Carbonic anhydrase induction by zooxanthellae in Cassiopea xamachana

Estes, A.M.*; Kempf, S.C.; Henry, R.P.: Carbonic anhydrase induction by zooxanthellae in Cassiopea xamachana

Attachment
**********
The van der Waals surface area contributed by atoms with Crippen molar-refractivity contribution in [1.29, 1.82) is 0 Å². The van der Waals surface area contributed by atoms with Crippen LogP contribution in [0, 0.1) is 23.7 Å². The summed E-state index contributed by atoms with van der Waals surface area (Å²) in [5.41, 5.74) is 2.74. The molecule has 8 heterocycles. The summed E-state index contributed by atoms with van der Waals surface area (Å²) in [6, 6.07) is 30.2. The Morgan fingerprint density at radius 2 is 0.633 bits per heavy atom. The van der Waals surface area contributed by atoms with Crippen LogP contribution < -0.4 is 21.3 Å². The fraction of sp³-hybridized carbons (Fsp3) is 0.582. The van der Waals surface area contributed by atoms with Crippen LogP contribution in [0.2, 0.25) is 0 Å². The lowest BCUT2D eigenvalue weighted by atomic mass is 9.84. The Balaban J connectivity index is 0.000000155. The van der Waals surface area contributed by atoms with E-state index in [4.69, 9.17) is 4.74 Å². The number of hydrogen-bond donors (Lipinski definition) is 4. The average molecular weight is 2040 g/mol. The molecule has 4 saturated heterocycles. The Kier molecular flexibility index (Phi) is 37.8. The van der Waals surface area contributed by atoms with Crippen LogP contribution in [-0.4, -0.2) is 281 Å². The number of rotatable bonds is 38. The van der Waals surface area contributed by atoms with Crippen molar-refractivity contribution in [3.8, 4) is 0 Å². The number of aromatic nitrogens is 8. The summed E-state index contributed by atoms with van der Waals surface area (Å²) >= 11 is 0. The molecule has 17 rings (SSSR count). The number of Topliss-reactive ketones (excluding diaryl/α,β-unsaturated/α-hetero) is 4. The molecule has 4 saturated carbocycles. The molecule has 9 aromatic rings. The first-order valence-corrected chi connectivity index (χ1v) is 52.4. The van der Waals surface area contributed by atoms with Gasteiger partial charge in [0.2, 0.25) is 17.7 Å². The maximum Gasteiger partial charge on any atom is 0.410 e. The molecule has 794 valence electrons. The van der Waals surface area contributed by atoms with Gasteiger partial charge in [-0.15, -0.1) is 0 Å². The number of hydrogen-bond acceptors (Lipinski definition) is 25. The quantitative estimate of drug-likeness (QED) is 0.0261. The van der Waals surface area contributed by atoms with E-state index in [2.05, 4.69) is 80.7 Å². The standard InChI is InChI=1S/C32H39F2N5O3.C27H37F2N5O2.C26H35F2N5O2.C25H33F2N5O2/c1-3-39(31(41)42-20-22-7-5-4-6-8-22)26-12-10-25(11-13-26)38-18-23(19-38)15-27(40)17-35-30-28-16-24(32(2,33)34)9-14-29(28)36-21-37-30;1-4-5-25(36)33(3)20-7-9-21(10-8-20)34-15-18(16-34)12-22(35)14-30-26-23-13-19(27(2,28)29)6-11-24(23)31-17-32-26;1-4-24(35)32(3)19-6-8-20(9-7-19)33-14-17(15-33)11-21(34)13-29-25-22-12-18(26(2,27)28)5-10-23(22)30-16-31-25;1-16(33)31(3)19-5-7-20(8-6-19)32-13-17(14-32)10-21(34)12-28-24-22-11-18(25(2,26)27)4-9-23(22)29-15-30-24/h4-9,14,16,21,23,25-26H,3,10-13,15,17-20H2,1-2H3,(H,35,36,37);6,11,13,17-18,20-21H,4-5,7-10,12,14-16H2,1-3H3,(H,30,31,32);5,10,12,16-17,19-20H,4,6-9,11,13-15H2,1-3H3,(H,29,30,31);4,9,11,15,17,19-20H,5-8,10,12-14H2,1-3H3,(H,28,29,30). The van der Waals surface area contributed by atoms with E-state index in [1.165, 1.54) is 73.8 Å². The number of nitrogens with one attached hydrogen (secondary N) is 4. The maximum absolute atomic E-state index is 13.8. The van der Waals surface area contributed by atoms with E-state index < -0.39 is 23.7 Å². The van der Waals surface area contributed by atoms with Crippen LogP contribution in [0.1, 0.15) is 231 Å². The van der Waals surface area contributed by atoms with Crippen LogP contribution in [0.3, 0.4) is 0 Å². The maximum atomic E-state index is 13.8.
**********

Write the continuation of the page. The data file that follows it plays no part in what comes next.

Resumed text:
Endosymbiotic dinoflagellates of cnidarians are encased in multiple membranes, causing difficulty in acquiring inorganic carbon for photosynthesis. Host carbonic anhydrase(CA), which catalyses the reversible dehydration of HCO3-, can supply endosymbionts with unlimited CO2 by accessing the large HCO3– pool in seawater. Bell tissue from Cassiopea xamachana, was examined to determine if the localization and induction of CA activity were correlated with the density and location of zooxanthellae. Symbiotic and regenerated recolonized C.xamachana bell tissue had 5 times and 1.7 times, respectively, greater CA activity than aposymbiotic native and regenerated tissue. Symbiotic native and recolonized tissue contained respectively, 3 and 6 fold greater algal populations than aposymbiotic tissues. The oral epithelial layer, which receives more intense sunlight, had 1.2 greater CA activity and 5 times the algae than aboral. CA localized using the fluorescent inhibitor 5-dimethylaminonapthalene-1-sulfonamide (DNSA), revealed symbiotic and oral epithelial tissues 1.5 times brighter than aposymbiotic and aboral tissues. CA activity and algal density in symbiotic and aposymbiotic animals were highest at the bell edge and lowest near the manubrium. Thus, the postion and density of algal populations are positively correlated with CA concentration and location. Symbiotic C.xamachana incubated in the Photosystem I inhibitor, 3-(3,4 dichlorophenyl)-1,1-dimethylurea (DCMU)showed a 1.7 fold decrease in CA activity after five days. Thus, not only algal density, but also photosynthetic rate determines CA concentration.

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